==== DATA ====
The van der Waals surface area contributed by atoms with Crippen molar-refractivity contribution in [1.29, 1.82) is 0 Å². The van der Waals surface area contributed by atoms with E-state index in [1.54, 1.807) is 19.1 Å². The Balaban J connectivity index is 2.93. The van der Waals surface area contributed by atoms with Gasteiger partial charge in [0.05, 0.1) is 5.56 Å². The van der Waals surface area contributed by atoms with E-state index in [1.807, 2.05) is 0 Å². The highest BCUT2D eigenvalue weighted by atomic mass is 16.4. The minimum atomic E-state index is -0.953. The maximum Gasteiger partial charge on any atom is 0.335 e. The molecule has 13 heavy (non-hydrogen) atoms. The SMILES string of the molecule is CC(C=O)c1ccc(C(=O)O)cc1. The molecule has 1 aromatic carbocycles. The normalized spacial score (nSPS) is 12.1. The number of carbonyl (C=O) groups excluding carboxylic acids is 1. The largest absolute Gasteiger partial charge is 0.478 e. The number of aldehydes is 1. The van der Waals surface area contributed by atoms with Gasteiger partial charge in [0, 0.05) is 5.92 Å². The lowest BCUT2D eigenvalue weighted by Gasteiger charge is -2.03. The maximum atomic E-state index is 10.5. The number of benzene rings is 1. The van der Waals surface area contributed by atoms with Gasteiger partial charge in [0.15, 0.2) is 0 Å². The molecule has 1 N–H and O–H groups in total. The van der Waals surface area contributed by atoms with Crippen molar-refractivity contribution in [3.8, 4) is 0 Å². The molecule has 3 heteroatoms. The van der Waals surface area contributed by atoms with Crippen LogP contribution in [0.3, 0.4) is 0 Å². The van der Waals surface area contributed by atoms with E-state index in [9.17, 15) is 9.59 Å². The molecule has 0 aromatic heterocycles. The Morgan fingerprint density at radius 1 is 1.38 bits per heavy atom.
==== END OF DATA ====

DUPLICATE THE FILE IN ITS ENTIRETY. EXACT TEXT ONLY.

The van der Waals surface area contributed by atoms with Crippen molar-refractivity contribution in [1.29, 1.82) is 0 Å². The van der Waals surface area contributed by atoms with E-state index in [1.54, 1.807) is 19.1 Å². The Balaban J connectivity index is 2.93. The van der Waals surface area contributed by atoms with Gasteiger partial charge in [0.05, 0.1) is 5.56 Å². The van der Waals surface area contributed by atoms with E-state index in [1.807, 2.05) is 0 Å². The highest BCUT2D eigenvalue weighted by atomic mass is 16.4. The minimum atomic E-state index is -0.953. The maximum Gasteiger partial charge on any atom is 0.335 e. The molecule has 13 heavy (non-hydrogen) atoms. The SMILES string of the molecule is CC(C=O)c1ccc(C(=O)O)cc1. The molecule has 1 aromatic carbocycles. The normalized spacial score (nSPS) is 12.1. The number of carbonyl (C=O) groups excluding carboxylic acids is 1. The largest absolute Gasteiger partial charge is 0.478 e. The number of aldehydes is 1. The van der Waals surface area contributed by atoms with Gasteiger partial charge in [0, 0.05) is 5.92 Å². The lowest BCUT2D eigenvalue weighted by Gasteiger charge is -2.03. The maximum atomic E-state index is 10.5. The number of benzene rings is 1. The van der Waals surface area contributed by atoms with Gasteiger partial charge in [0.15, 0.2) is 0 Å². The molecule has 1 N–H and O–H groups in total. The van der Waals surface area contributed by atoms with Crippen molar-refractivity contribution in [3.8, 4) is 0 Å². The molecule has 3 heteroatoms. The van der Waals surface area contributed by atoms with Crippen LogP contribution in [0.3, 0.4) is 0 Å². The van der Waals surface area contributed by atoms with E-state index in [9.17, 15) is 9.59 Å². The molecule has 0 aromatic heterocycles. The Morgan fingerprint density at radius 1 is 1.38 bits per heavy atom.